Celtic isle appeals for chaplains

1 April 2015, Comments Comments Off on Celtic isle appeals for chaplains

celtic island calls for chaplainsVolunteer chaplains are needed at a Welsh heartland of contemplation and conservation frequented by A Rocha UK staff and friends.

The call has come from the people who run Bardsey Island, a centre for spirituality and species. Thousands of saints are said to be buried there – and birds, seals and dolphins are regular visitors to this ‘island of the tides’.


Located off the North Wales coast, Bardsey is a national nature reserve and site of special scientific interest. The spirituality committee of the Island Trust needs volunteers to offer pastoral support from May to October. They are looking for ministers or lay preachers to stay for a week at a reduced rental.

URC lay preacher Jill Nugent visited for the first time last year. ‘I really enjoyed it because it was a different church experience and offered me freedom to try out alternative ideas,’ she said. ‘It was good to meet Christians from other backgrounds and to chat with day visitors. Also, there is something special about the island which encouraged me to reflect on my own faith. I’m eager to go back!’

She and husband Pat also managed to enjoy some of the bird life on the island. Pat took part in an observatory nocturnal Manx Shearwater expedition (pictured). Jill has already signed up again for a week in May. A Rocha UK staff, friends and associates have all enjoyed visits to Bardsey – including Chair Steve Hughes and Churches And Theology Director Dr Ruth Valerio.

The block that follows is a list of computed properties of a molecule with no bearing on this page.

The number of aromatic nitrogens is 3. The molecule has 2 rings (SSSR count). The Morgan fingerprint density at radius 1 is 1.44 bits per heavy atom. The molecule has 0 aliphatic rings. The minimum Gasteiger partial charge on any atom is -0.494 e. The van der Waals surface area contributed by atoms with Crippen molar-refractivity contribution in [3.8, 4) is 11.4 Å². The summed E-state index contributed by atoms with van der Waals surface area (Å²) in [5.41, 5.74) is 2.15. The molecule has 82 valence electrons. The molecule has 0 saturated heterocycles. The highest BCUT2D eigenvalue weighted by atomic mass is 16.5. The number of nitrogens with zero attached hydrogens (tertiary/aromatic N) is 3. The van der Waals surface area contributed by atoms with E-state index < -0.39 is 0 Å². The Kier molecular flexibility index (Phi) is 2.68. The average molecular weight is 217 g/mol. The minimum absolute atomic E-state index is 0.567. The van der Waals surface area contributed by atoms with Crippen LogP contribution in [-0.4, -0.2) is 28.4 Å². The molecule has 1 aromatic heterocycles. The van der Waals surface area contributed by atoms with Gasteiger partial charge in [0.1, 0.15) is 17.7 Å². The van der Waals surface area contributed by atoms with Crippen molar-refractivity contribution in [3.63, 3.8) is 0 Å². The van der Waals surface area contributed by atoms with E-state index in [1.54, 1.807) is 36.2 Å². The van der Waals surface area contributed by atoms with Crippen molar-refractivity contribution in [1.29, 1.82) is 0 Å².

‘I’ve been going for over 50 years and for many years was part of the observatory council,’ said Steve. ‘We took four groups over for A Rocha UK holidays.’


Ruth said Bardsey holds a special place in her family’s hearts. ‘The island has given us some wonderful holidays and has taught us much about how we spend our time, living with limited resources, and the wonders of re-connecting with the natural world – all things that chime with A Rocha UK,’ she explained.

Just one-and-a-half miles long, Bardsey boasts the remains of the 13th century abbey of the Augustinian Canons who took over from the ancient Celtic foundation of the sixth century. Nearby stands a Celtic cross. A chapel was built in 1875. It remains open for the purposes of worship and meditation. People from all denominations – and none – gather together to deepen their spiritual life.

Those interested in becoming a volunteer chaplain can obtain an information pack by emailing Pam Hollinshead.

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